There would be nothing alive visible. There would probably be a few corpses lying about or hanging in the wire. Everything would be still except for the flutter of some rag of a dead man’s uniform. Perhaps not that. Daylight movements in No Man’s Land are somehow disconcerting. Once I was in a trench where a leg—a booted German leg, stuck up stark and stiff out of the mud not twenty yards in front. Some idiotic joker on patrol hung a helmet on the foot, and all the next day that helmet dangled and swung in the breeze. It irritated the periscope watchers, and the next night it was taken down.
Ordinarily, however, there is little movement between the wires, nor behind them. And yet you know that over yonder there are thousands of men lurking in the trenches and shelters.
After dark these men, or some of them, crawl out like hunted animals and prowl in the black mystery of No Man’s Land. They are the patrol.
The patrol goes out armed and equipped lightly. He has to move softly and at times very quickly. It is his duty to get as close to the enemy lines as possible and find out if they are repairing their wire or if any of their parties are out, and to get back word to the machine gunners, who immediately cut loose on the indicated spot.
Sometimes he lies with his head to the ground over some suspected area, straining his ears for the faint “scrape, scrape” that means a German mining party is down there, getting ready to plant a ton or so of high explosive, or, it may be, is preparing to touch it off at that very moment.
Always the patrol is supposed to avoid encounter with enemy patrols. He carries two or three Mills bombs and a pistol, but not for use except in extreme emergency. Also a persuader stick or a trench knife, which he may use if he is near enough to do it silently.
The patrol stares constantly through the dark and gets so he can see almost as well as a cat. He must avoid being seen. When a Very light goes up, he lies still. If he happens to be standing, he stands still. Unless the light is behind him so that he is silhouetted, he is invisible to the enemy.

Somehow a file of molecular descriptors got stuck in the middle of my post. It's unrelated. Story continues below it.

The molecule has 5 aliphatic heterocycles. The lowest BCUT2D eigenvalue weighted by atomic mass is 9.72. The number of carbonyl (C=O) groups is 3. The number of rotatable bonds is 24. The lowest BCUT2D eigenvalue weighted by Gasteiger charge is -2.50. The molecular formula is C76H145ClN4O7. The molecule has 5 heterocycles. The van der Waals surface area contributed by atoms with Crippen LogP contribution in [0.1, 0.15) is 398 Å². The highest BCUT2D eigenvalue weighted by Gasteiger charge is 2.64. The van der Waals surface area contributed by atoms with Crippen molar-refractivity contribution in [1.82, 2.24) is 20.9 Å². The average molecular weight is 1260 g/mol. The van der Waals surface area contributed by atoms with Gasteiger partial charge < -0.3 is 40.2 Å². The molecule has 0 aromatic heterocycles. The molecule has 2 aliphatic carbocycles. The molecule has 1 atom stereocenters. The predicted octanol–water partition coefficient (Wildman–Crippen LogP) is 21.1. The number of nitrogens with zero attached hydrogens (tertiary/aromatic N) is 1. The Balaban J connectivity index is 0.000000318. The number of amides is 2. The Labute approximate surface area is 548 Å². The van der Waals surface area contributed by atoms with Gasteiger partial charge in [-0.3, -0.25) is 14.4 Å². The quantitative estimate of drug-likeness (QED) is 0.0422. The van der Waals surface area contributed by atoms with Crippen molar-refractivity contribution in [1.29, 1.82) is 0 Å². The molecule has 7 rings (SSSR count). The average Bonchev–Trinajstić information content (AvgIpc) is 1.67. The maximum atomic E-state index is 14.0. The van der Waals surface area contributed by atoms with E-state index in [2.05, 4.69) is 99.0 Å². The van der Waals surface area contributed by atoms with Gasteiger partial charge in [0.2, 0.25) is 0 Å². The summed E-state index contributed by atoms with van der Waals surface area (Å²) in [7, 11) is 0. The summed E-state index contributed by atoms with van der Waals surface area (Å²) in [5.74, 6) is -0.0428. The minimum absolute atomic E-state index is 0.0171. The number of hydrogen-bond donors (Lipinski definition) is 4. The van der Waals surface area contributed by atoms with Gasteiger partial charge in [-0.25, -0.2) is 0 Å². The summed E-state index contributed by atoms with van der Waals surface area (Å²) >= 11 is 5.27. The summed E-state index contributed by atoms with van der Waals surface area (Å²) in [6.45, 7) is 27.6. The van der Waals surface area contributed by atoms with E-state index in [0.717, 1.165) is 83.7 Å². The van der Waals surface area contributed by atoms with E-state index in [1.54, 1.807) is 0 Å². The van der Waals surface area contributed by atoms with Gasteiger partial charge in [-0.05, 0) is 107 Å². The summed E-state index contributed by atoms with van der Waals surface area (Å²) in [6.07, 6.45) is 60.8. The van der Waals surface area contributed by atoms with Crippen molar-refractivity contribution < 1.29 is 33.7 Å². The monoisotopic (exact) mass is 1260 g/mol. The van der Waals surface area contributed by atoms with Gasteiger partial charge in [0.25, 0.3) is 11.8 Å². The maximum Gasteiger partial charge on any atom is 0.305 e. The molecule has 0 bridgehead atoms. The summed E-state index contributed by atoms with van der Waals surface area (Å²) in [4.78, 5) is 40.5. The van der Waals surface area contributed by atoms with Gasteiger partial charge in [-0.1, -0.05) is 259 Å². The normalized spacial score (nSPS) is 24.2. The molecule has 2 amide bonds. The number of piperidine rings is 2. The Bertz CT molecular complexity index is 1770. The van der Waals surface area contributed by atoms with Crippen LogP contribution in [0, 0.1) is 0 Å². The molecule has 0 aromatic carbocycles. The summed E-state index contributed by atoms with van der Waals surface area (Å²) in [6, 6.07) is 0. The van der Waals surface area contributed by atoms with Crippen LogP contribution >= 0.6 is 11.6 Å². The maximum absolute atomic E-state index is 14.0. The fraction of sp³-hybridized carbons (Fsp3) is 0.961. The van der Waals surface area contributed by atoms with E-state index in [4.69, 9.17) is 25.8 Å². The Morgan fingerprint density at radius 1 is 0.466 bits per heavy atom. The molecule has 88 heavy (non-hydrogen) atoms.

Approaching a corpse, the patrol lies quiet and watches it for several minutes, unless it is one he has seen before and is acquainted with. Because sometimes the man isn’t dead, but a perfectly live Boche patrol lying “doggo.” You can’t be too careful.
If you happen to be pussyfooting forward erect and encounter a German patrol, it is policy to scuttle back unless you are near enough to get in one good lick with the persuader. He will retreat slowly himself, and you mustn’t follow him. Because: The British patrol usually goes out singly or at the most in pairs or threes.
The Germans, on the other hand, hunt in parties. One man leads. Two others follow to the rear, one to each side. And then two more, and two more, so that they form a V, like a flock of geese. Now if you follow up the lead man when he retreats, you are baited into a trap and find yourself surrounded, smothered by superior numbers, and taken prisoner. Then back to the Boche trench, where exceedingly unpleasant things are apt to happen.